A key to managing moisture is to begin with a healthy respect for the nature of water and the dynamics of moisture transmission. Understanding the nature of moisture allows us to find and apply appropriate solutions to direct, vent, and otherwise shed moisture from the home.
Moisture and mold control strategies…
We use an air-moisture barrier behind the exterior siding or stucco blocks which shed wind-driven rain while venting (or drying out) any moisture that somehow gets past it.
Proper flashing (or sealing) around openings before the windows and doors are installed is essential. This strategy will not be effective unless those units are placed tight and square in their openings.
The roof must be “dried in” with building paper under the shingles to shed and direct the flow of water.
Other common practices include a well-designed and reliable system of gutters and downspouts. Attic insulation is used to keep the temperature of those spaces moderate, countering high levels of humidity. Roofs are designed to prevent standing water,
And don’t forget, moisture can also be generated inside a home. Cooking, bathing, and laundry can produce a significant amount of moisture vapor (or steam) that will affect finishes and indoor air quality if not properly vented. We specify and install the most efficient kitchen, bath, and laundry ventilation systems to effectively remove moisture from inside the home.
In spite of media hype, the vast majority of new homes built today never experience significant moisture intrusion or dangerous mildew or mold growth. That being said, we take the issue very seriously to ensure that our homes meet the highest possible standards of performance for durability and for our owners’ health and comfort.
Homebuilding has changed significantly over the last hundred years, especially since the 1950s, when the housing industry boomed after World War II. Building a home in a classic, hands-on way is far from standard practice these days, as home construction has evolved from a trade or craft to a systematized process with many moving parts.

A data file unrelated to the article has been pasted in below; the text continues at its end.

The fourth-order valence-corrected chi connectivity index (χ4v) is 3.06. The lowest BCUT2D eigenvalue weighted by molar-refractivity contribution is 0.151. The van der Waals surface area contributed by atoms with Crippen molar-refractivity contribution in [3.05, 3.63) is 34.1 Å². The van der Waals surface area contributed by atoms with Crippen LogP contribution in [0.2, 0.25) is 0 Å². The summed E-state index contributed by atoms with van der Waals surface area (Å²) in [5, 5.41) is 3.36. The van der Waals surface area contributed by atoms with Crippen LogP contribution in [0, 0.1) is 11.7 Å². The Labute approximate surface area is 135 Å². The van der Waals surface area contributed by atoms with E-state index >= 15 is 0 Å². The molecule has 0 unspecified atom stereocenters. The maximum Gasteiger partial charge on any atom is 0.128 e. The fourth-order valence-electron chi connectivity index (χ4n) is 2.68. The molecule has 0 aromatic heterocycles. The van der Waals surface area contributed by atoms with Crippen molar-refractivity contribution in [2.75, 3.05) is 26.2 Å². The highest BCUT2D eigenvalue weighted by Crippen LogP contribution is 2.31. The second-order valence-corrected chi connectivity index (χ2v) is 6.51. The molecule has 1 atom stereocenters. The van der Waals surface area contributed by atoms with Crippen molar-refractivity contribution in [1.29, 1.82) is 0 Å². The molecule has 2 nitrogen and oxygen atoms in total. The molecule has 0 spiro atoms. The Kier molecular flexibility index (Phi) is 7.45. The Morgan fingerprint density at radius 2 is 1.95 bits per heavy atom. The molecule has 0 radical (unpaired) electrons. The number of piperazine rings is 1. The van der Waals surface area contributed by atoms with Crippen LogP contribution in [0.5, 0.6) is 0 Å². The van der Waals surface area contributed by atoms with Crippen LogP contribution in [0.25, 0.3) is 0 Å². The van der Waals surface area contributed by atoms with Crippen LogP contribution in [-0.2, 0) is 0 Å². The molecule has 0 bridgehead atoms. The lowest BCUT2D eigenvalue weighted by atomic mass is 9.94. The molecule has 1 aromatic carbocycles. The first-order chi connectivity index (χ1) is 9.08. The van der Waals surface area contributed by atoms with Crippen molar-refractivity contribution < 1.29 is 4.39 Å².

Today’s builders manage numerous construction materials and methods, coordinate many trade partners and suppliers, and deal with a variety of building codes and regulations. This complexity may distance homeowners from the actual building process and can cause uncertainty about where they fit in.
In fact, a homeowner’s role during construction is more important than ever (though different than it was a century ago). The homeowner is still, ultimately, a leader in the project. By gaining a solid understanding of the building process, homeowners can provide an example of professionalism to the rest of the team.
Consider the following ‘leadership training’ tips that help define a homeowner’s role on a project:
Education is key. It pays to learn about the building process and gain an understanding and respect for the pace, phases, and materials that go into a home’s construction. (That is one of our purposes in offering this newsletter.) This knowledge helps the client communicate with the builder and provides confidence as the new home moves through stages of completion.
Meet deadlines. Builders set deadlines for certain decisions so that materials and labor will arrive on the job site at a certain point during construction, enabling steady progress and on-time completion. Accordingly, builders need homeowners to agree on reasonable deadlines for decisions they have to make, such as selecting cabinets or flooring and then sticking to them. Meeting these deadlines helps keep the construction schedule on track, and it sets a good example for the builder and his suppliers and subcontractors.